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| Counting our Blessings

Counting Our Blessings

From Board Member Sharon Green:

When I first learned about the Bagishu people in eastern Uganda, I was stunned to discover that the average annual income is only $40 per year.  How can people be so impoverished in the 21st century?

I reflected on my own blessings – excellent health; a good job I enjoy; access to health care; two wonderful, healthy children; caring friends; a pleasant home with heat all winter; all the nutritious food I want; lights and appliances that I take for granted; running water that I can turn on without a thought; and the means to travel.  The list seems endless.

Then I thought about how little $40 is.  It barely buys a week's groceries for one person.  My weekly commute to work costs nearly that much in gas and tolls.  $40 wouldn't even cover my electric bill for one month.

I struggle to imagine life on just $40 a year.  I would have to grow much of my own food, and the variety would be very limited.  I wouldn’t have running water, electricity, or access to basic health care.  I would be susceptible to debilitating illnesses like malaria or AIDS.  And my life span would likely be shorter.

So I co-founded Global African Village to share some of my blessings with those who have so few.

From Board Member Maura Fioroni:

" Amany    -    Upendo    -  Umoja "
" Peace     -      Love      -   Unity  "
"  Pace     -     Amore   -   Unitá "

Psalms 117 (116)                                
Praise the LORD, all nations!               
Praise him, all peoples!                       
His love for us is strong,                       
and his faithfulness is eternal.              
Praise the LORD!                           

Salmo 117 (116)
Lodate il Signore, popoli tutti,
voi tutte, nazioni, dategli gloria;
perché  forte è il suo amore per noi
e la fedeltá del Signore dura in eterno.

From member Nancy Moxon, Cheektowaga, NY:

Our hearts are filled with hope, hope for that new tomorrow when people will say why not instead of just why.  A time and place where children of all races and creeds will gather together and say once and for all, enough is enough!   We need to go forth in a unified way to make changes, real changes, so no mother will ever again have to stand by while her child slowly dies of malnutrition.   Where no mother has to bury her infant because there was no one to give her child the needed vaccine to prevent disease. Where no grieving child will stand beside the grave of his parents who have died of AIDS.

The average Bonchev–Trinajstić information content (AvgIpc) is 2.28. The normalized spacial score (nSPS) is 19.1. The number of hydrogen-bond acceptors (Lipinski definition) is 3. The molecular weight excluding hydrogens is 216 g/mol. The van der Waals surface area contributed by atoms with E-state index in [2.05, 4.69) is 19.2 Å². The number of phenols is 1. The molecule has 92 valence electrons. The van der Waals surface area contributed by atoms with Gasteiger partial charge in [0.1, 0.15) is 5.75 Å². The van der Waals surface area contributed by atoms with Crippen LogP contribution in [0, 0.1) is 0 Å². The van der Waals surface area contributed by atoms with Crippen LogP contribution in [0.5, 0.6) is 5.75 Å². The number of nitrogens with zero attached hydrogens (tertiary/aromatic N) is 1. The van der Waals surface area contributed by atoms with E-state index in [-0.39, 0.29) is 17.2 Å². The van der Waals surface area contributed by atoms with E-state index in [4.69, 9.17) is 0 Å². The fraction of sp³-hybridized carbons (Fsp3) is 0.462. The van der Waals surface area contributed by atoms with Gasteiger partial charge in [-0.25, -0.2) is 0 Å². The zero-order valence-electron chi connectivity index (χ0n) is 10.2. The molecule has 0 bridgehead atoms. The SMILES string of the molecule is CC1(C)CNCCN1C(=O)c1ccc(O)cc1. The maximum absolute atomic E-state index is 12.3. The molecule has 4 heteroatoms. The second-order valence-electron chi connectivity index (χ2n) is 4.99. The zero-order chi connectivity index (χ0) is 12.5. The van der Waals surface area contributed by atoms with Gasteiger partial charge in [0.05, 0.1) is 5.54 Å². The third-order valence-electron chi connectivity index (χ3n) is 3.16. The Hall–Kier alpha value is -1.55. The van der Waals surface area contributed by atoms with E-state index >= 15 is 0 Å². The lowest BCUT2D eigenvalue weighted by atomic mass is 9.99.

We live in a world of opposing factions, the haves and the have nots.  We must now do all we can to balance this dichotomy of interests.  Now is the time to stand up and proclaim, for all to hear, that tomorrow is not an illusion.  Tomorrow is a moment filled with hard and cruel statistics.  Tomorrow will be an endless morass of shame and despair unless we do something now to change the underlying conditions that prevail today.

We are gathered to proclaim for once and for all that indeed we as individuals can do something to change this burgeoning situation.  We can gather strength in numbers and sponsor the impoverished villages in Africa and bring to them the basic necessities of life that are so crucial to their survival.  For we have at our disposal the wherewithal to do something positive, something that is so dramatic that we will stand back some day and say that we have truly moved mountains in the name of humanity.

This is the time to forge new alliances, new ways of looking at old problems.  This is the time to take positive action so that there will truly be a bright new tomorrow where everyone will gather around the pot of prosperity and take from it the nourishment they need for world survival.   We all can do our part. Whether we actually travel to the remote outpost of a nation that cries out for basic necessities of life to make a difference, one person at a time or whether we sit down and write a check that will be used to support the welfare of those we want to help.